One of my favorite prints during the preview, this print, although fairly small, has tension and emotions that rivals big canvas works. (Note, the original oil painting has not been found yet.) Here the aquatint techniques enables the artist to work from dark to light, and thus put great contrast in the glowing melting meta and the reflected light that instantly renders the face of the blacksmith true characters. The different grayness of tonality and painterly skill instead of drudgery line works surely works well with Delacroix for his Romantic style.

The state is a different form of a print, caused by a deliberate ad permanent change to the plate or block. Artists often take prints from a plate and then do further work on the plate before printing more impressions. Thus two prints from different states may show (to discerning eyes) the progress how artists perceive perfection. Because of the nature of drypoint , not many impressions can be made before the details wear out. Specifically, Delacroix completed the plate in 1833. Only a very few impressions were pulled at that time and there was no formal edition. He had worked on the plate at the studio of Villot, and at the sale of Villot’s effects in c.1864 the plate was acquired, along with five others, by the leading mid 19th century French print publishers Cadart and Luquet.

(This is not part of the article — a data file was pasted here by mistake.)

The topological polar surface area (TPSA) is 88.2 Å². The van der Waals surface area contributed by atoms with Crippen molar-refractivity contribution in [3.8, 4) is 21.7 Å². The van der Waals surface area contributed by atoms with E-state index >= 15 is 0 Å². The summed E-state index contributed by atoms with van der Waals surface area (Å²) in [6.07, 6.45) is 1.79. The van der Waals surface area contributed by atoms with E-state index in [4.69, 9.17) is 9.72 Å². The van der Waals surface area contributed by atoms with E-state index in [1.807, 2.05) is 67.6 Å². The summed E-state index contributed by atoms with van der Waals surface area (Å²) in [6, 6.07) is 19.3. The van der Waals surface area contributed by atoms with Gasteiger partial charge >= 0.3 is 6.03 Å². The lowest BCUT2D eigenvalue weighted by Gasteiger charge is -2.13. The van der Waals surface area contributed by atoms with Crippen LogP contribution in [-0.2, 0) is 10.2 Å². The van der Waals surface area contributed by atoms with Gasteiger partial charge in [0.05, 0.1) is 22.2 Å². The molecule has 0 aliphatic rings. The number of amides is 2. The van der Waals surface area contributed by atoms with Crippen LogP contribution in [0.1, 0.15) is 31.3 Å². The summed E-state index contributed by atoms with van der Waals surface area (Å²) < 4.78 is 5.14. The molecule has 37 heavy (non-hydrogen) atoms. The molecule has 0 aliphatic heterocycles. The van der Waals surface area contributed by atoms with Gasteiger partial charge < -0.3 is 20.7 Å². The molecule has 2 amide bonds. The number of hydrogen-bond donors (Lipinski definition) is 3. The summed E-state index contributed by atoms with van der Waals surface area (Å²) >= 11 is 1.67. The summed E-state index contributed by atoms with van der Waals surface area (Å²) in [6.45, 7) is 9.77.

Lastly, all the lots in this sale come from a single owner: James B. Parks.

William Dunlap Portrait
William Dunlap Portrait

5. Gene Shapiro Auctions LLC, Nov 22, 2009. Lot 76, William Dunlap portraiture